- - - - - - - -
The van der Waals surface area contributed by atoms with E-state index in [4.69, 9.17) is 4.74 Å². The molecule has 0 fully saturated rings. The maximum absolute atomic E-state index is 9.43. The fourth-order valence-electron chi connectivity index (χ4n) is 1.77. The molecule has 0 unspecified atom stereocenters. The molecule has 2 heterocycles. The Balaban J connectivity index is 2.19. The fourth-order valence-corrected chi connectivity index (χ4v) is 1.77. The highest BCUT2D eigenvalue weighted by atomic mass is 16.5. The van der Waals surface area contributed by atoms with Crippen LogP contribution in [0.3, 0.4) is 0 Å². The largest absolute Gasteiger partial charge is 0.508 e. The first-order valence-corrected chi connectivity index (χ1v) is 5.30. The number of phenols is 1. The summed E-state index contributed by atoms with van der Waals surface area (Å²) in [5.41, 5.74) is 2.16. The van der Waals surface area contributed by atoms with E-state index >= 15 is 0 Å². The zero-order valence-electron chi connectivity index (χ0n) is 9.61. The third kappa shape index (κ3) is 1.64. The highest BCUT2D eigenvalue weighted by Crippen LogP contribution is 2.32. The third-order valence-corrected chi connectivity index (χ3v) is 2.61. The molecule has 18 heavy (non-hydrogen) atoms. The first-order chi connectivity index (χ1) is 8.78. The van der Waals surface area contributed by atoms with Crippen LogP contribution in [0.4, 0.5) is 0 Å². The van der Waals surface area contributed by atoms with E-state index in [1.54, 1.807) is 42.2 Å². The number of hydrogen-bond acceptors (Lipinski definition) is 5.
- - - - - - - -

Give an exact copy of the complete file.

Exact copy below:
The van der Waals surface area contributed by atoms with E-state index in [4.69, 9.17) is 4.74 Å². The molecule has 0 fully saturated rings. The maximum absolute atomic E-state index is 9.43. The fourth-order valence-electron chi connectivity index (χ4n) is 1.77. The molecule has 0 unspecified atom stereocenters. The molecule has 2 heterocycles. The Balaban J connectivity index is 2.19. The fourth-order valence-corrected chi connectivity index (χ4v) is 1.77. The highest BCUT2D eigenvalue weighted by atomic mass is 16.5. The van der Waals surface area contributed by atoms with Crippen LogP contribution in [0.3, 0.4) is 0 Å². The largest absolute Gasteiger partial charge is 0.508 e. The first-order valence-corrected chi connectivity index (χ1v) is 5.30. The number of phenols is 1. The summed E-state index contributed by atoms with van der Waals surface area (Å²) in [5.41, 5.74) is 2.16. The van der Waals surface area contributed by atoms with E-state index >= 15 is 0 Å². The zero-order valence-electron chi connectivity index (χ0n) is 9.61. The third kappa shape index (κ3) is 1.64. The highest BCUT2D eigenvalue weighted by Crippen LogP contribution is 2.32. The third-order valence-corrected chi connectivity index (χ3v) is 2.61. The molecule has 18 heavy (non-hydrogen) atoms. The first-order chi connectivity index (χ1) is 8.78. The van der Waals surface area contributed by atoms with Crippen LogP contribution in [0.4, 0.5) is 0 Å². The van der Waals surface area contributed by atoms with E-state index in [1.54, 1.807) is 42.2 Å². The number of hydrogen-bond acceptors (Lipinski definition) is 5.